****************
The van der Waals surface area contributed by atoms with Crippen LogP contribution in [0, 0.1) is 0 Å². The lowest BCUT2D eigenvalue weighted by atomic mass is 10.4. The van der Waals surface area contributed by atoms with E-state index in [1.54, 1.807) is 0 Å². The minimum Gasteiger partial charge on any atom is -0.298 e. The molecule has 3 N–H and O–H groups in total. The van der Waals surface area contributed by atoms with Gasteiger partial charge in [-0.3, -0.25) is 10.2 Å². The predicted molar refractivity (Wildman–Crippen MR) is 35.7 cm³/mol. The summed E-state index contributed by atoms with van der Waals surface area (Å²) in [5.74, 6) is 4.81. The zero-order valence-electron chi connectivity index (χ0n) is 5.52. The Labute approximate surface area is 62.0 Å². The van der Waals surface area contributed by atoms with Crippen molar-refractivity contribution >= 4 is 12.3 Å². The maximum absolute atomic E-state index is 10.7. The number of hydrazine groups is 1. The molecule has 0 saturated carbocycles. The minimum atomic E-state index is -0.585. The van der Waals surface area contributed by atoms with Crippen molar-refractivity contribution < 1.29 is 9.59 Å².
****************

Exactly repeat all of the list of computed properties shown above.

The van der Waals surface area contributed by atoms with Crippen LogP contribution in [0, 0.1) is 0 Å². The lowest BCUT2D eigenvalue weighted by atomic mass is 10.4. The van der Waals surface area contributed by atoms with E-state index in [1.54, 1.807) is 0 Å². The minimum Gasteiger partial charge on any atom is -0.298 e. The molecule has 3 N–H and O–H groups in total. The van der Waals surface area contributed by atoms with Gasteiger partial charge in [-0.3, -0.25) is 10.2 Å². The predicted molar refractivity (Wildman–Crippen MR) is 35.7 cm³/mol. The summed E-state index contributed by atoms with van der Waals surface area (Å²) in [5.74, 6) is 4.81. The zero-order valence-electron chi connectivity index (χ0n) is 5.52. The Labute approximate surface area is 62.0 Å². The van der Waals surface area contributed by atoms with Crippen molar-refractivity contribution >= 4 is 12.3 Å². The maximum absolute atomic E-state index is 10.7. The number of hydrazine groups is 1. The molecule has 0 saturated carbocycles. The minimum atomic E-state index is -0.585. The van der Waals surface area contributed by atoms with Crippen molar-refractivity contribution < 1.29 is 9.59 Å².